Internet sensation and world class British racist Jacqueline Woodhouse, on the London underground earlier this year. She was jailed for five months for her rant, which lasted more than seven minutes.
By Shyamla Eswaran
NATIONAL: Stress can lead people to act out in startling ways. Some lash out at loved ones, others withdraw from society altogether. And some don a cyber cloak of invisibility, troll the internet and post comments so breathtakingly offensive that it shocks even those desensitized by the ignorance and racism routinely encountered in Aboriginal affairs.
A NSW government employee, allegedly stressed out from working in an Aboriginal community, recently submitted a post on tracker.org.au. Amy Makim wrote:
“Face the facts! You have been conquered! Get over it! Get a job, look after your bloody children and stop putting your hand out! You should have put up a better fight to keep your land or more frankly the English should have wiped you all out because the 2.6% of you are costing our country a fortune and making our country a place of ghetto violence!”.
The posting cost Ms Makim her job.
Cyber racism is no joke. It is classified as an act of racism, and therefore illegal, under section 18C of the Racial Discrimination Act 1975, which specifically outlaws racially motivated offensive behaviour.
Internet-based racism and racial vilification complaints to the Australian Human Rights Commission (AHRC) have grown steadily in recent years, accounting for 23 percent of complaints lodged under the Racial Discrimination Act in 2010/11. However, the majority of online racist vilification is either not reported, or is reported directly to the software provider.
Regulatory problems arise when it comes to applying the legislation to Internet Service Providers (the companies who hook you up to the internet)or individuals located in other countries.
This was demonstrated in January 2010 when Encyclopedia Dramatica refused to remove racist descriptions of Aboriginal people from its site.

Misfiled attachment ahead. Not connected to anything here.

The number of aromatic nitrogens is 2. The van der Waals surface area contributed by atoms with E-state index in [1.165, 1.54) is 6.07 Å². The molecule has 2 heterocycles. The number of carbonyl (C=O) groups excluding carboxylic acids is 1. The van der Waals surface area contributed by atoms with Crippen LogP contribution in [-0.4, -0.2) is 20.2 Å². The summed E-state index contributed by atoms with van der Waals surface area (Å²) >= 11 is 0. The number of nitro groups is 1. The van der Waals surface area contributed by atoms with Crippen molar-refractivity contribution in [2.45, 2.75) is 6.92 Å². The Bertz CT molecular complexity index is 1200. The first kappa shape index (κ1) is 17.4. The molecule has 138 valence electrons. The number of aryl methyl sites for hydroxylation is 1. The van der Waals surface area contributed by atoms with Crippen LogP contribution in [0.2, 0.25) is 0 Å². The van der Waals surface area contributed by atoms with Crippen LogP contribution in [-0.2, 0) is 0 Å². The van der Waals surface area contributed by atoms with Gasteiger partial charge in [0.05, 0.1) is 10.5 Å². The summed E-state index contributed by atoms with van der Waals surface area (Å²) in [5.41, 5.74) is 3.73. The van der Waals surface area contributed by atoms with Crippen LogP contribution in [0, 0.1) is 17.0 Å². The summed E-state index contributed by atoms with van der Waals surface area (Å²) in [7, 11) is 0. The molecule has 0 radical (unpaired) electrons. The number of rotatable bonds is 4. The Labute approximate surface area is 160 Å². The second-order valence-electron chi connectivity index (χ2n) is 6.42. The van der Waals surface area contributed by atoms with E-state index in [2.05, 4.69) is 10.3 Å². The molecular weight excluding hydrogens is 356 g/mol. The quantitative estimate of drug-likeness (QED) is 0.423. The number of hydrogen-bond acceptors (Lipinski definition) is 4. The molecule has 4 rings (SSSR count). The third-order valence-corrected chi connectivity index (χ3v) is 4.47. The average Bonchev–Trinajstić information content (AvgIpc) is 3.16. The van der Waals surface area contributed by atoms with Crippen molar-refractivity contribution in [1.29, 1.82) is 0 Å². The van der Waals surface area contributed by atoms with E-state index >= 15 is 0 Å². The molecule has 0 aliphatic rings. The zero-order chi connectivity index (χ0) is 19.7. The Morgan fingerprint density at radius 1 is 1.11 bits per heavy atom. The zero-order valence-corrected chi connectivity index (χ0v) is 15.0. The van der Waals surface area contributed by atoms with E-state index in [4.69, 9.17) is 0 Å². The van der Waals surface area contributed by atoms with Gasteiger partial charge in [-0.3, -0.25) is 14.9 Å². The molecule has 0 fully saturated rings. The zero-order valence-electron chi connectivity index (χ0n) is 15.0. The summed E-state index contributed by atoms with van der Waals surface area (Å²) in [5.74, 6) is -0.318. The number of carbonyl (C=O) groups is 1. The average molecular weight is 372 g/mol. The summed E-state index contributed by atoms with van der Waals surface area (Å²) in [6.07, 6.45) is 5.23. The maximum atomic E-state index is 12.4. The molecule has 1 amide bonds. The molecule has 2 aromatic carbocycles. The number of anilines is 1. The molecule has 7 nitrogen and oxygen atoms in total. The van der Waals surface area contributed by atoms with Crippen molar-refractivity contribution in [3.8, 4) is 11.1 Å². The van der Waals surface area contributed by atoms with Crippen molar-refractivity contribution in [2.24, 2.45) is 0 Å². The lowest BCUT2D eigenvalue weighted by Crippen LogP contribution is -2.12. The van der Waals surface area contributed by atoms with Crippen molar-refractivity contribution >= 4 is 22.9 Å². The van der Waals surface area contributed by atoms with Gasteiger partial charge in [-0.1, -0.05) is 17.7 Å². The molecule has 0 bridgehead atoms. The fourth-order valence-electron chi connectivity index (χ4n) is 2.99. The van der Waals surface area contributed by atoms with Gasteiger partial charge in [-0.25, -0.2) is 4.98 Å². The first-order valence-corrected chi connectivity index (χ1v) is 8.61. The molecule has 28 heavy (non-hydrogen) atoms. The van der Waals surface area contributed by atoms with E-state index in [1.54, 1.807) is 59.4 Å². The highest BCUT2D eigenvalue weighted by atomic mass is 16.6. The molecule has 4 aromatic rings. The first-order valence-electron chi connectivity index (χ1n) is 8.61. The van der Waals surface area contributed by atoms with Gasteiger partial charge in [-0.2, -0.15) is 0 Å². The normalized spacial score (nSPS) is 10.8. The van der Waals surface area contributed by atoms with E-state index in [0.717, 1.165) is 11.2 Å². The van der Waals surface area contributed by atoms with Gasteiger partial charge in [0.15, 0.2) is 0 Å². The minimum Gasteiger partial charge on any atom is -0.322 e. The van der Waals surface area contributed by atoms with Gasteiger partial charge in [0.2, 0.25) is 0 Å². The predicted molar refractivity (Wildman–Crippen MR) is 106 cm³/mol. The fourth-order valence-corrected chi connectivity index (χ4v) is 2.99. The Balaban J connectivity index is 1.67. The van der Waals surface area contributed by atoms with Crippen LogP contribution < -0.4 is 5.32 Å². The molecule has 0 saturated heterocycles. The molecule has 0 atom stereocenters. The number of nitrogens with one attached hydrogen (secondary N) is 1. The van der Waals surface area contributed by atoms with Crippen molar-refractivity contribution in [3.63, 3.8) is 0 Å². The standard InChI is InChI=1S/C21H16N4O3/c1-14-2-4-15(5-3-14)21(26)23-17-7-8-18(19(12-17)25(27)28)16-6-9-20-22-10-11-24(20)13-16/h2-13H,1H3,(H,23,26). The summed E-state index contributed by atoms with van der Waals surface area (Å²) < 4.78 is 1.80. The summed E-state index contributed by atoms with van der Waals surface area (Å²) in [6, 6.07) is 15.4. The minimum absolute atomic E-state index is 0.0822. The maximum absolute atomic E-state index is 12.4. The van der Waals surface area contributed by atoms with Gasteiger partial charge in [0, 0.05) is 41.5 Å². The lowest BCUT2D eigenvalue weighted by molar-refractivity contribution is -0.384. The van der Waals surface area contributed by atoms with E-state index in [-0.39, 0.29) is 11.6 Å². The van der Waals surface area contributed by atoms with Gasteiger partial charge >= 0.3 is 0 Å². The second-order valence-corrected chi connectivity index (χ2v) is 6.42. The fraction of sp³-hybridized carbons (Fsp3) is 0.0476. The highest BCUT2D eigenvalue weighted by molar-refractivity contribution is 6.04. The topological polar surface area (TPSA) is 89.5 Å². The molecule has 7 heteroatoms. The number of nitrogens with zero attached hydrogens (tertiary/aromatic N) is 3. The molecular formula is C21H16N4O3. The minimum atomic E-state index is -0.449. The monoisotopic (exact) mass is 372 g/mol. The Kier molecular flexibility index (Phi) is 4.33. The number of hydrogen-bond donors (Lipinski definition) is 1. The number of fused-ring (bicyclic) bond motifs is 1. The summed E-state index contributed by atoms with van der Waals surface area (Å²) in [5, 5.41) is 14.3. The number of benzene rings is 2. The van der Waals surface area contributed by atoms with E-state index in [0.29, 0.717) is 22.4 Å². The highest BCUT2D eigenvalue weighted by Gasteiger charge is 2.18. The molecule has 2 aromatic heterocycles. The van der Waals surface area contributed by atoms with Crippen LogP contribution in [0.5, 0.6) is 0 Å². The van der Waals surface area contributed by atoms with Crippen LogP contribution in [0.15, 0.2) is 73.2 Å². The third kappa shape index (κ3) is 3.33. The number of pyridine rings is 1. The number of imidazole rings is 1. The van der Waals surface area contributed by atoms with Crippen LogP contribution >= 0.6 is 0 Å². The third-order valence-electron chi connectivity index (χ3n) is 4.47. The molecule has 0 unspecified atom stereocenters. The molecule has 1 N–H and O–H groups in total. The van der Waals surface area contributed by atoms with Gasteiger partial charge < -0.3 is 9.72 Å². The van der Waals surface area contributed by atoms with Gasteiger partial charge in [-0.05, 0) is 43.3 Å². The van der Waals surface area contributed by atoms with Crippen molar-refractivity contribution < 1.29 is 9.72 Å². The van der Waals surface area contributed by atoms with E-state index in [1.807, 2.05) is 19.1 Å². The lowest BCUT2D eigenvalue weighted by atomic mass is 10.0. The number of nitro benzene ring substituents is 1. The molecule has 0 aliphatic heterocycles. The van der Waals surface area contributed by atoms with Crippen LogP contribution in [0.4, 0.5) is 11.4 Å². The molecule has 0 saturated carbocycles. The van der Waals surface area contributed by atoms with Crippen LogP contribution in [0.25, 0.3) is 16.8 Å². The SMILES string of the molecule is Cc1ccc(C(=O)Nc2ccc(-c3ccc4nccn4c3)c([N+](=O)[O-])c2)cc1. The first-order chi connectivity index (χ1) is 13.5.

The AHRC received 20 complaints from Indigenous Australians, including Steve Hodder-Watt from Alice Springs, and tried to prosecute the website’s American owners under Australia’s Racial Discrimination Act.
The site’s owner, Joseph Evers, blogged that Encyclopedia Dramatica would “never be censored in any way”, laughed it off and created a page about Hodder-Watt that was even more offensive than the article he originally complained about.
Despite Google removing the page from Australian search results, the site remains accessible.
On the other hand, cyber racism can have some very real ramifications for perpetrators. Just ask Jacqueline Woodhouse who was recently jailed for 21-weeks by District Judge Michael Snow at Westminster Magistrates’ Court in central London.
In January this year, the former secretary from Essex treated fellow travellers on a London underground train to a 7-minute, champagne-charged racist rant.
A Pakistani man sitting next to her responded by singing his national anthem: the more venomous her words became, the more passion with which he sang.
Another target, Pakistani businessman Galbant Juttla, was returning from a family funeral and decided to post it on YouTube “to show the public … what kind of people are out here and not to put up with this sort of behaviour”.
200,000 views later, Woodhouse was an internet sensation – for all the wrong reasons, of course – and police launched an investigation to discover her identity.
She’s in jail now.
It’s true the internet is a playground for trolls and bigots to disseminate content that is offensive, threatening, violent and abusive. But be warned: the cyber cloak of invisibility is a very thin one.
Whether you’re an American-based troll site trying to pass off racist content as satire, a bigot riding the London Underground, or a government employee who denigrates and dehumanises the very people you’re employed to assist, people in the real world may not stand for it.
So unless you’re willing to scream it on a street corner, don’t publish it online.
And if you are willing to say it in a public place, own it and be prepared to go to jail for it.
* Shyamla Eswaran is the Associate Publisher of Tracker magazine. She holds a BA in Communications, and a Masters of Human Rights Law and Policy.